Firework Displays in London

Firework displays in London occur at various times during the year, as well as for special occasions and events such as the opening of the London Eye and the 2012 Olympics.

But it is the holidays—especially the Bonfire Night events in London that see the most popular and most widespread explosions of light and color in the sky. Bonfire Night displays in London and everywhere else in England and the rest of the UK began early in the seventeenth century. It celebrates the November 5, 1605 failure of the Gunpowder Plot, a plot by Catholic conspirators to blow up the Houses of Parliament. One of the chief conspirators, Guy Fawkes, was captured shortly after the plot failed. He was tortured mercilessly before being hanged, drawn, and quartered. Ever since, the day has been celebrated at Guy Fawkes Day, and is a piece of London history that every school child knows. Most Guy Fawkes firework displays in London occur on the Saturday night closest to November 5, though there are many on the actual night and several occur on consecutive nights during the weekend.

Bonfire Night events in London occur in a number of venues throughout the city, as they do across Great Britain in England, Scotland, and Wales, and even in former colonies such as Australia, New Zealand, and South Africa. Bonfires are lit in school quadrangles, on village greens, in bucolic country pastures, and fireworks explode on the beaches of coastal towns. Often traveling carnivals with rides and games come to town. You will find Bonfire Night displays in London in numerous city parks, often accompanied by carnival rides and other entertainment. Several parks are used in all areas of the city, from Central London and Westminster to Greenwich and all four regional districts. These events are generally free to attend.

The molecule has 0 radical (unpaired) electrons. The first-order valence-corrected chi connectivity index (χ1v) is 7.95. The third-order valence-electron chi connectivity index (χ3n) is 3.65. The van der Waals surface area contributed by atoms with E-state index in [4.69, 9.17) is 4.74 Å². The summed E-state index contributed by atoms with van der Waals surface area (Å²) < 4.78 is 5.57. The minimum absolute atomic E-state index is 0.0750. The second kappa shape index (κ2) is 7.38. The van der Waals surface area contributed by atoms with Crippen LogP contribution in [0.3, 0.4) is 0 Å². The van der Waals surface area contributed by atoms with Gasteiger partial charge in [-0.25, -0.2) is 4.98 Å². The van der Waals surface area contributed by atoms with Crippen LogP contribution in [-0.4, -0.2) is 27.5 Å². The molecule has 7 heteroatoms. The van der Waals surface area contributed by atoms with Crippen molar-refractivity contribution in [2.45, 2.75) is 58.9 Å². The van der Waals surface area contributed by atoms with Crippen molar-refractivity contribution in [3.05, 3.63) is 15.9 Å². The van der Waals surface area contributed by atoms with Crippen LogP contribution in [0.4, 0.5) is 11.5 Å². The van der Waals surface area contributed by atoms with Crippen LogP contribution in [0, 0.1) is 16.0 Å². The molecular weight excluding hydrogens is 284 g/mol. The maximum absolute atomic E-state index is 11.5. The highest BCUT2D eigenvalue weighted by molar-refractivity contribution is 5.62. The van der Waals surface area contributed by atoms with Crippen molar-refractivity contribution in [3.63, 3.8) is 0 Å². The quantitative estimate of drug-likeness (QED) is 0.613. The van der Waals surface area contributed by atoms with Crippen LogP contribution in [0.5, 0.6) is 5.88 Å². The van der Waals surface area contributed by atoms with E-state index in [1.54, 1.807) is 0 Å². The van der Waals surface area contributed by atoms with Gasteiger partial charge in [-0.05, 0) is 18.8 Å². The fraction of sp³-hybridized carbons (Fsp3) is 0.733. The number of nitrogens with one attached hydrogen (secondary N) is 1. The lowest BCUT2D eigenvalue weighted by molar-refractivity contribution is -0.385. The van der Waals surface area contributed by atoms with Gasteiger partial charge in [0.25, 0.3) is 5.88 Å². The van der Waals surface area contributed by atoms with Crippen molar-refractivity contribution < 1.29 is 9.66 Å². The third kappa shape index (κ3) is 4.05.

There are also Bonfire Night events in London at several castles and palaces. These generally have an admission fee to access the grounds of the historic landmark. These include firework displays in London at Hampton Court Palace in South London and Alexandra Palace in North London.

There are two premier events for Bonfire Night displays in London—the fireworks at the famous London Eye and the Lord Mayors Show. The Lord Mayors Show was a fireworks spectacle and parade that first took place in 1215 when the Lord Mayor of the city was formally presented to the Sovereign for approval. The procession traditionally traveled from The City (now considered Central London) to Westminster. Today it travels from Mansion House to St Pauls Cathedral, and includes several thousand participants, carriages, marching bands, and floats, with precision military aircraft teams flying overhead in a commemoration of Armistice Day (November 11). The celebrations end with a display of fireworks set off from a Thames River barge near the Millennium Footbridge.

The London Eye celebrations occur on Bonfire Night as well as on New Year's Eve, and are some of the most spectacular in the world. The viewing areas (all free) have limited capacity, and close as soon as they fill up. So you need to plan your visit accordingly. The prime areas are along the Victoria Embankment between Waterloo and Westminster Bridge, including on the bridges themselves, across the Thames from the giant Ferris wheel, which closes mid-afternoon for the festivities.

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